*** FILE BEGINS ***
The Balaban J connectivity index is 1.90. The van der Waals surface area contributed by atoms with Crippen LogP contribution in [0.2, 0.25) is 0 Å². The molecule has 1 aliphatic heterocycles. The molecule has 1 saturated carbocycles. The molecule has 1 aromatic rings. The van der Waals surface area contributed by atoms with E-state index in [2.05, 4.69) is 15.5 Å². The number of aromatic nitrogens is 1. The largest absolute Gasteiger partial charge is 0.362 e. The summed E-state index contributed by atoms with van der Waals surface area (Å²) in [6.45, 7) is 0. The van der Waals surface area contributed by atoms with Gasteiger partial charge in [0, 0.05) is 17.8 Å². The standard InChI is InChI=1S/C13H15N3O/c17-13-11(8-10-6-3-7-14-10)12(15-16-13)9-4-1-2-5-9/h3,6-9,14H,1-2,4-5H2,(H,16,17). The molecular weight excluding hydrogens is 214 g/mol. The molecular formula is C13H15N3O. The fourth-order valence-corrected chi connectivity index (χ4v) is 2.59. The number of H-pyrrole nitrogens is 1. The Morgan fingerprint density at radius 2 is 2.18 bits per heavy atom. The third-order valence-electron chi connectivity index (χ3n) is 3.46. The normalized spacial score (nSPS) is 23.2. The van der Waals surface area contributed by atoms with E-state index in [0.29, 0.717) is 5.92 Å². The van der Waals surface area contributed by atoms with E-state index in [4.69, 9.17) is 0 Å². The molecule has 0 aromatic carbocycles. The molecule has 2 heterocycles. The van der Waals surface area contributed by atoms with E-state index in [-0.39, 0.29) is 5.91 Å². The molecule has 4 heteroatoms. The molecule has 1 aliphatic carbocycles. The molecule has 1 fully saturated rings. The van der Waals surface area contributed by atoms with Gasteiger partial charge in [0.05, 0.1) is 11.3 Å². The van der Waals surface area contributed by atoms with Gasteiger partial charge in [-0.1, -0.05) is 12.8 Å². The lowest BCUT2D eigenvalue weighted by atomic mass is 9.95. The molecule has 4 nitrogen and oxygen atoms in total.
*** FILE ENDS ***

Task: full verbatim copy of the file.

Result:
The Balaban J connectivity index is 1.90. The van der Waals surface area contributed by atoms with Crippen LogP contribution in [0.2, 0.25) is 0 Å². The molecule has 1 aliphatic heterocycles. The molecule has 1 saturated carbocycles. The molecule has 1 aromatic rings. The van der Waals surface area contributed by atoms with E-state index in [2.05, 4.69) is 15.5 Å². The number of aromatic nitrogens is 1. The largest absolute Gasteiger partial charge is 0.362 e. The summed E-state index contributed by atoms with van der Waals surface area (Å²) in [6.45, 7) is 0. The van der Waals surface area contributed by atoms with Gasteiger partial charge in [0, 0.05) is 17.8 Å². The standard InChI is InChI=1S/C13H15N3O/c17-13-11(8-10-6-3-7-14-10)12(15-16-13)9-4-1-2-5-9/h3,6-9,14H,1-2,4-5H2,(H,16,17). The molecular weight excluding hydrogens is 214 g/mol. The molecular formula is C13H15N3O. The fourth-order valence-corrected chi connectivity index (χ4v) is 2.59. The number of H-pyrrole nitrogens is 1. The Morgan fingerprint density at radius 2 is 2.18 bits per heavy atom. The third-order valence-electron chi connectivity index (χ3n) is 3.46. The normalized spacial score (nSPS) is 23.2. The van der Waals surface area contributed by atoms with E-state index in [0.29, 0.717) is 5.92 Å². The van der Waals surface area contributed by atoms with E-state index in [4.69, 9.17) is 0 Å². The molecule has 0 aromatic carbocycles. The molecule has 2 heterocycles. The van der Waals surface area contributed by atoms with E-state index in [-0.39, 0.29) is 5.91 Å². The molecule has 4 heteroatoms. The molecule has 1 aliphatic carbocycles. The molecule has 1 fully saturated rings. The van der Waals surface area contributed by atoms with Gasteiger partial charge in [0.05, 0.1) is 11.3 Å². The van der Waals surface area contributed by atoms with Gasteiger partial charge in [-0.1, -0.05) is 12.8 Å². The lowest BCUT2D eigenvalue weighted by atomic mass is 9.95. The molecule has 4 nitrogen and oxygen atoms in total.